What Is the Basic Infertility Workup?

After 12 months of regular unprotected intercourse, 85% of couples will achieve a pregnancy.  The remaining 15% of couples are considered infertile, and should seek a basic evaluation to identify contributing factors and guide treatment options.  The main components of the workup evaluate ovulation and ovarian function, tubal and uterine anatomy, and possible male factor issues.  Efficient and thorough testing is the key to helping couples achieve the ultimate goal of a healthy baby.

All couples should undergo a detailed history and the female partner a physical examination by a women’s health provider or seeking fertilityinfertility specialist.  During a new patient consultation with one of our physicians at the Utah Fertility Center, we routinely perform a pelvic ultrasound to evaluate uterine and ovarian anatomy.  Ultrasounds are a safe and relatively painless way of diagnosing any abnormalities such as uterine fibroids or ovarian cysts.  Other typical screening includes cycle day 2 or 3 blood tests for FSH (follicle stimulating hormone) and estradiol levels, sometimes with testing for anti-Mullerian hormone levels, all of which evaluate egg reserve.  We also screen for thyroid disorders because abnormal levels can affect ovulation and increase the risk of miscarriage.  If there is a history of ovulatory dysfunction, additional hormone tests may be run to evaluate the underlying cause and guide treatment.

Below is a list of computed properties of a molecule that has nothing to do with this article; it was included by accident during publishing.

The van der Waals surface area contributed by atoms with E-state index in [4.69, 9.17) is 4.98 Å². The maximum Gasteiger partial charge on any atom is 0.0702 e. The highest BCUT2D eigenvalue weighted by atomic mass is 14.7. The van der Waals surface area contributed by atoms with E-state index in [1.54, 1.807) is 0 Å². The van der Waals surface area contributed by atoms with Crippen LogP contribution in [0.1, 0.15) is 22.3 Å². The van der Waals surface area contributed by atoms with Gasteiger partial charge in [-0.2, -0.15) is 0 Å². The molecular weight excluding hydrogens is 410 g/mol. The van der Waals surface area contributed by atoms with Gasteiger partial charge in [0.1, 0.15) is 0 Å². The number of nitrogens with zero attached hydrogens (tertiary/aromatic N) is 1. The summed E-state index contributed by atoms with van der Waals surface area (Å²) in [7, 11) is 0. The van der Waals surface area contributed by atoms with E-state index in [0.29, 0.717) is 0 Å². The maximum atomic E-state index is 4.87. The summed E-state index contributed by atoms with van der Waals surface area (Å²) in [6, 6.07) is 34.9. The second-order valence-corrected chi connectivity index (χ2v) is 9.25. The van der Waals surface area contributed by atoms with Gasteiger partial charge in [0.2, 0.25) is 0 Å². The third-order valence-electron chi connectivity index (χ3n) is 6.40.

In addition to the above blood tests, female patients will typically undergo a hysterosalpingogram, also known as the “dye test”, to evaluate the inside of the uterine cavity and patency of the fallopian tubes.  This test evaluates for any tubal blockage or dilation that could interfere with conception.  It also evaluates the inside of the uterus for scarring, fibroids or polyps.   These procedures are performed at our Pleasant Grove office by one of our infertility specialists.  If there is any suspicion for an abnormality inside the uterus, further testing with a sonohysterogram, also called a “water ultrasound”, may be done.  This is also a relatively painless procedure, similar to a pelvic ultrasound, performed by our infertility specialists to get a better view of pathology inside of the uterus.

Last but not least, the male partner should undergo a semen analysis to diagnose any male factor issues.  The three most important components of the semen analysis are the count (how many sperm), the motility (what percentage are swimming forward), and morphology (what percentage are shaped normally).  Semen analyses are optimally performed at a fertility center because we tend to be more discriminating.  However, if this is not feasible, having it done anywhere will still yield very helpful information.